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Decode a prompt in 3 steps
february 23, 2021
Teachers play a huge role in preparing students for success on standardized tests. But when “game day” actually occurs, it’s students, not their teacher, who have to step up and execute the skills being assessed.
That’s why a key part of the preparation needs to focus on equipping kids with the skills and habits to read and interpret writing prompts accurately and independently. Students need to be able to read a prompt, identify the academic vocabulary, and interpret those words to understand the requirements of the specific task.
Here’s a three-step process to help your students decode a writing prompt.
Step 1 – Recognize the three parts of a prompt.
First, teach students that prompts are composed of three parts. Whether it’s a two-sentence prompt or a four-paragraph prompt, there are typically three parts. The first sentence or two focuses on background. It reminds students of general knowledge or information learned from texts read. The middle sentence(s) identify the actual writing task. And the final sentence(s) simply remind students to support their answers with specifics and evidence.
Telling your students that the first sentences are background information and the last sentences are about proof is huge. With this knowledge, students can then focus on comprehending the task revealed within the middle sentences.
Step 2 – Identify and decode the key words in the task.
Teach students to recognize what words are important. This is where previously taught strategies like RAFT or PAT+F will be helpful. It’s with these acronyms in mind that students note words that indicate the writing purpose, the intended audience, the specific topic, and the genre or format.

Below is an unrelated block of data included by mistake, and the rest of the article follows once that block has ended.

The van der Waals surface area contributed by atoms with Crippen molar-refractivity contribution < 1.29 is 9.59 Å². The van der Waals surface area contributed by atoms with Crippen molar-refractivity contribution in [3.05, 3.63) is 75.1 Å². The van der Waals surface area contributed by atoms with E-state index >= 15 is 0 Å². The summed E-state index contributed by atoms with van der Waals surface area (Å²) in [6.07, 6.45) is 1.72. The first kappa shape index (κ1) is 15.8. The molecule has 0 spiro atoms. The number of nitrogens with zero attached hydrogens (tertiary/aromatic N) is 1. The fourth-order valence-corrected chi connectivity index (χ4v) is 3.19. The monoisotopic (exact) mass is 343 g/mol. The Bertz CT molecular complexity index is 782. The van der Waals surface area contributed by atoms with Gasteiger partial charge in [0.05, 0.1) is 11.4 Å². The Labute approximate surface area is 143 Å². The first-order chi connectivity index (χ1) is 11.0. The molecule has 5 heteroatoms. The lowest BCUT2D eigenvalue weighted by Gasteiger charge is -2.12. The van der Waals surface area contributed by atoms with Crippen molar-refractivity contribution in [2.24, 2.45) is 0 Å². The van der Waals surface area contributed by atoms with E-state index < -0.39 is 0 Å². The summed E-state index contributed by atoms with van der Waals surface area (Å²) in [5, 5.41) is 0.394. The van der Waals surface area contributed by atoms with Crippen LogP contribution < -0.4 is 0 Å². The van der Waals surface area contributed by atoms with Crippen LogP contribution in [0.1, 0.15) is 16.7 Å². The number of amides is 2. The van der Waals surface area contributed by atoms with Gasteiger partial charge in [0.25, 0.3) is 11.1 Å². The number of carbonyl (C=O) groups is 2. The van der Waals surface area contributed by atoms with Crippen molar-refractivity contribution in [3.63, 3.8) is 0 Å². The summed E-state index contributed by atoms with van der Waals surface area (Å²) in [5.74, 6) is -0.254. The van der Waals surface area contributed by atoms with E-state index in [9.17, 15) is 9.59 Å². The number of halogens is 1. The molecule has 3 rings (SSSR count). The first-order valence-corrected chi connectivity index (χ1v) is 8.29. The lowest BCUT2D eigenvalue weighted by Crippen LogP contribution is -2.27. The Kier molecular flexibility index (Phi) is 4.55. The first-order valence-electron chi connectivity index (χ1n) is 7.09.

But more than just seeing the “big words,” students need to be able to translate them, interpret them, and know what they mean. This requires teaching students to crack the code of lofty academic vocabulary. A fun way to help students understand the concept of “cracking the code” is by using a light-up decoder ring to illustrate the process. Teachers can use this inexpensive party favor as they model how to identify and then interpret the meaning of key words from the prompt.
For example, with the decoder ring in hand, the teacher reads a prompt aloud until she comes to a key term from the middle sentences. She holds up (and illuminates) the decoder ring, modeling the thinking involved in breaking down the word. After several rounds of this, students begin to understand that they, too, have to be intentional about decoding key vocabulary.
Step 3 – Provide opportunities for practice
The next step is to provide multiple opportunities for students to practice the decoding process with sample prompts. Even before asking students to actually write a response, just give them plenty of practice reading and decoding them.
Consider rewriting one prompt to fit different purposes and genres, as shown in this Earth Day set of examples. This is an important point to address. Many students write about the correct topic; however, their purpose or genre is wrong. This often deems a response as “nonscorable” because it doesn’t address the prompt.
If we expect students to succeed when they write for standardized assessments, we have to first be sure they know how to decode the prompt. After all, understanding the prompt is a prerequisite for crafting an accurate response.